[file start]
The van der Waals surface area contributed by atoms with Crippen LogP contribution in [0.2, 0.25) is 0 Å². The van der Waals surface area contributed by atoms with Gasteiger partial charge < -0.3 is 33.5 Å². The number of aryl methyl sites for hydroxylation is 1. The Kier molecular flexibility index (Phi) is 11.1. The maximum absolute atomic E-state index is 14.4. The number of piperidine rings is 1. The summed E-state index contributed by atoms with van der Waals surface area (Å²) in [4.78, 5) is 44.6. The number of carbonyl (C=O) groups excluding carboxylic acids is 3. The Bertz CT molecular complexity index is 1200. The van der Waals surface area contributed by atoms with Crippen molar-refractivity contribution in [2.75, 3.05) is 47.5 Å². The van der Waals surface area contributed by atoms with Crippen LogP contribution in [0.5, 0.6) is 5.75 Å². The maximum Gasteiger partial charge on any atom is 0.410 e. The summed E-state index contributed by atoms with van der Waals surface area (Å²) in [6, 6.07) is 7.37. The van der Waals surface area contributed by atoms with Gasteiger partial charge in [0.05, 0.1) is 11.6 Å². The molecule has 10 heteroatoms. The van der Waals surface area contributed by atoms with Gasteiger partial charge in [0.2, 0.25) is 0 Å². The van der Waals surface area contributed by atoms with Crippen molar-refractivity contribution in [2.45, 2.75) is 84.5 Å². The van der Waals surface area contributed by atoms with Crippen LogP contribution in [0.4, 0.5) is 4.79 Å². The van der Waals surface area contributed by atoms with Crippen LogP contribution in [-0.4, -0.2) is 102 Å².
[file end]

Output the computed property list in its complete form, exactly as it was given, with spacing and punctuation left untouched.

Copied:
The van der Waals surface area contributed by atoms with Crippen LogP contribution in [0.2, 0.25) is 0 Å². The van der Waals surface area contributed by atoms with Gasteiger partial charge < -0.3 is 33.5 Å². The number of aryl methyl sites for hydroxylation is 1. The Kier molecular flexibility index (Phi) is 11.1. The maximum absolute atomic E-state index is 14.4. The number of piperidine rings is 1. The summed E-state index contributed by atoms with van der Waals surface area (Å²) in [4.78, 5) is 44.6. The number of carbonyl (C=O) groups excluding carboxylic acids is 3. The Bertz CT molecular complexity index is 1200. The van der Waals surface area contributed by atoms with Crippen molar-refractivity contribution in [2.75, 3.05) is 47.5 Å². The van der Waals surface area contributed by atoms with Crippen LogP contribution in [0.5, 0.6) is 5.75 Å². The maximum Gasteiger partial charge on any atom is 0.410 e. The summed E-state index contributed by atoms with van der Waals surface area (Å²) in [6, 6.07) is 7.37. The van der Waals surface area contributed by atoms with Gasteiger partial charge in [0.05, 0.1) is 11.6 Å². The molecule has 10 heteroatoms. The van der Waals surface area contributed by atoms with Gasteiger partial charge in [0.2, 0.25) is 0 Å². The van der Waals surface area contributed by atoms with Crippen molar-refractivity contribution in [2.45, 2.75) is 84.5 Å². The van der Waals surface area contributed by atoms with Crippen LogP contribution in [0.4, 0.5) is 4.79 Å². The van der Waals surface area contributed by atoms with Crippen LogP contribution in [-0.4, -0.2) is 102 Å².